Health plan for all studied

Universal program for Maryland called financially viable

`Really a political question'

Families would pay for coverage in higher taxes

May 02, 2000|By Diana K. Sugg | Diana K. Sugg,SUN STAFF

A new health system in Maryland that would include all residents, including 760,000 uninsured people, could save money while providing quality care, according to a new analysis to be released this morning.

A statewide coalition pushing for sweeping reform commissioned the study to get the price tags for two different plans, both of which aim to give residents good, comprehensive health care, choice of providers and no interference from third-party payers such as insurance companies.

"Economically, it can be done," said Dr. Peter L. Beilenson, Baltimore health commissioner and the coalition's president. "It's really a political question."

The coalition, the Maryland Citizens' Health Initiative, is calling for reforms that would change how people pay for their health care and greatly reduce the role of private insurance companies.

While the group has no authority to institute these ideas, it is trying to build momentum.

So far, it has persuaded about 550 community, business, religious and labor organizations across the state to sign on to the campaign.

Ultimately, members hope to make it an issue in the state legislature in 2002, where it likely will face fierce opposition from health insurers and businesses.

Under the first proposed plan, similar to Medicare, or the Canadian system, everyone would be covered by a single health plan run by a government agency.

Private insurance companies wouldn't be needed, unless people wanted to buy policies for services not covered, such as eyeglasses, orthodontics or cosmetic surgery. This design, called single payer, would save a small amount -- about $346 million in the first year -- or 1.7 percent of the total health spending in Maryland, the study says.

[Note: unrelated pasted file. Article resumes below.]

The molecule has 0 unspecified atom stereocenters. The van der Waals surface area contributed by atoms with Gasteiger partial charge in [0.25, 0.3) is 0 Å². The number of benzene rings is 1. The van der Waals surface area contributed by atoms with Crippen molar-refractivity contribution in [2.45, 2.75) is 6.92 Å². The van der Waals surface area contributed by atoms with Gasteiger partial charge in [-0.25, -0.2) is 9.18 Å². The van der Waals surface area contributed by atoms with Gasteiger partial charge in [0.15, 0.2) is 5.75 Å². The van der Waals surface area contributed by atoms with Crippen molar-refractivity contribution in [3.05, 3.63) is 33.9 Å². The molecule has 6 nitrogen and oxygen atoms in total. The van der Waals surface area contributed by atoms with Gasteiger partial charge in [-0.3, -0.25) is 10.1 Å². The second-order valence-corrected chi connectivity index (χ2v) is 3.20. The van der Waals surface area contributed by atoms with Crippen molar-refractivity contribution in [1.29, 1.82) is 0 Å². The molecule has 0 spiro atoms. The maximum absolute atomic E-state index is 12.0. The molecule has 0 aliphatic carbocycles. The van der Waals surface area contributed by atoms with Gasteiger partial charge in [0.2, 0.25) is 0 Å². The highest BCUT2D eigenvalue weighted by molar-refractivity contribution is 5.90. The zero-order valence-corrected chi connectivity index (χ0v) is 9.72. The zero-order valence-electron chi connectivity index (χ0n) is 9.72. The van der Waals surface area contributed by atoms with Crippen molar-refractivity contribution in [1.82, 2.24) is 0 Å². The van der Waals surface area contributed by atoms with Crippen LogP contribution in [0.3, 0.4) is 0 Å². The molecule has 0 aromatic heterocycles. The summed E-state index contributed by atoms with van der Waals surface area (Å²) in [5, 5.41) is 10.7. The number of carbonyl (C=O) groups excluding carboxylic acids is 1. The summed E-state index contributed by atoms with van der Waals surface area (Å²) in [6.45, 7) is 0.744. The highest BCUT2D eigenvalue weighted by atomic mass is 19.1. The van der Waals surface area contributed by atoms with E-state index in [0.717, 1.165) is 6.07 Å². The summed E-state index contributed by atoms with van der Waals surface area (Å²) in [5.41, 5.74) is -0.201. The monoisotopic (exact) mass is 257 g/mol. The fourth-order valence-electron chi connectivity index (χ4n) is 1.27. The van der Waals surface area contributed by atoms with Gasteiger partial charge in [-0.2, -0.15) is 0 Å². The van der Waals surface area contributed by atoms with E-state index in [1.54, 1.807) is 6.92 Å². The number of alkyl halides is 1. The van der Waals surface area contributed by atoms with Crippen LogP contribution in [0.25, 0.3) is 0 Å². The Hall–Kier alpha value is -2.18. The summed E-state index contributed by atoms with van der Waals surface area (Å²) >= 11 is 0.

Most studies of similar plans have found increased costs in the first several years, because it's expected that the previously uninsured would swamp the system.

But Maryland's proposed plan includes cost-saving elements borrowed from managed care: $10 co-pays for doctor visits; a primary care physician, who refers patients to specialists; as well as some review of doctors' practice patterns.

People could see specialists without referrals by paying more.

"I think it's worth considering because it does accomplish a lot. It's pretty impressive," said John F. Shiels, vice president at the Lewin Group, who did the study.

Shiels has evaluated several similar models over the past several years and never seen any savings until analyzing this plan. "They exercised discipline," he said.

Single-payer plans also save money through administrative simplification, because there aren't multiple plans with different claim forms, benefit packages and rules.

In the second proposed model, a Canadian-style plan would be in place, but private companies could opt out and keep their health coverage as is.